The Journal News, Wednesday, January 8, 2003   |  Back to article
From "Try This At Home" by Elizabeth Johnson
Two chefs' recipes for duck
Slow Roasted Long Island Duck

1 (5- to 6- pound) Long Island duck
Salt and pepper
2 bay leaves
1 sprig rosemary
Kitchen twine

Preheat the oven to 425 degrees. Rub the entire duck inside and out with salt and pepper. Place bay leaves and rosemary in the cavity. Tie legs together or truss entire bird.

Place duck on rack in a roasting pan and cook for 30 minutes. Reduce heat to 350 and continue cooking for 2 hours. Check for doneness by wiggling the leg. If it's tight, cook for another 1/2 hour, or until it could be removed easily. Let duck cool to room temperature. Remove each leg and thigh in 1 piece, and pull leg bones out while holding the leg down with your cupped hand. Then flip it over and pop out the thigh bone. Carve each breast off in 1 piece. Reserve leg-thigh pairs until ready to be served.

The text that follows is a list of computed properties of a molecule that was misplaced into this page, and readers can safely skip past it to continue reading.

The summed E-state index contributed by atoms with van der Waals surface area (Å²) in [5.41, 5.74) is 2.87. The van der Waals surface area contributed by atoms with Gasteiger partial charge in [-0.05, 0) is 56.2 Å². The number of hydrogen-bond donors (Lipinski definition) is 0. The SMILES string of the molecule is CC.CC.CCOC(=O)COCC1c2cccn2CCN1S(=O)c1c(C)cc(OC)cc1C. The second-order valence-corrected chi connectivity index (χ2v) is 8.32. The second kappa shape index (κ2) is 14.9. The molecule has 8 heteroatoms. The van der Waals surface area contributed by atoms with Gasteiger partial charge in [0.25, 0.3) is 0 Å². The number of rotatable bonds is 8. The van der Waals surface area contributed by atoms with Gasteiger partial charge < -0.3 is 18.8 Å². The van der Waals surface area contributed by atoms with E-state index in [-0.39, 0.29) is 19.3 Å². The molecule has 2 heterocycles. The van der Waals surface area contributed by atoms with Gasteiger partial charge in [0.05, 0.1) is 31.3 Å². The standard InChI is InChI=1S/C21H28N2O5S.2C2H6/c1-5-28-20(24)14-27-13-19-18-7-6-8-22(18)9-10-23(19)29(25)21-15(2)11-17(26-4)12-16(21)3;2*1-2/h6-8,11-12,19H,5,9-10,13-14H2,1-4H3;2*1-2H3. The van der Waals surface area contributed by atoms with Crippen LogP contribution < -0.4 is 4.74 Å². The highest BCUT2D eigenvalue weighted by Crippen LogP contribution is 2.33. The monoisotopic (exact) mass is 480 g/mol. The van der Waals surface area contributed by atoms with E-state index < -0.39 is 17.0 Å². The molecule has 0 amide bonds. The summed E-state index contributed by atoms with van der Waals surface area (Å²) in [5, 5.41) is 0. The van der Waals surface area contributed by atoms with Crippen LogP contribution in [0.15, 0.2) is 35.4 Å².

Heat oven to 425. Place cooked duck in the oven for 6 to 8 minutes until the skin is crisp.

Serve 1/2 duck to each person, leg and the thigh as 1 piece, and the breast as 1 piece, with the crispy skin side up. Or carve the meat off the bones to serve up to four.

Serve with Sage Cherry Sauce and Creamy Lentils.

Yield: 4 small or 2 large servings.
--From Jonathan Pratt

Duck Demi-Glace

2 tablespoons vegetable oil
4 pounds duck bones (about 2 Long Island duck carcasses)
1 Spanish onion, finely chopped
1 carrot, finely chopped
2 celery ribs, finely chopped
1 bay leaf

Preheat oven to 400 degrees. In a large roasting pan, roast bones in middle of the oven until golden brown, about 1/2 hour to 45 minutes. Heat a large stockpot over medium and add the oil. Add onion, celery and carrot and saute until translucent, about 5 minutes. Add bones and water until bones are covered; add bay leaf and bring to a boil. Once the stock boils, reduce heat to low and simmer for 3 hours.

Strain sauce into a clean pan. Over medium heat, reduce the stock by 2/3, or until the mixture will coat the back of a spoon.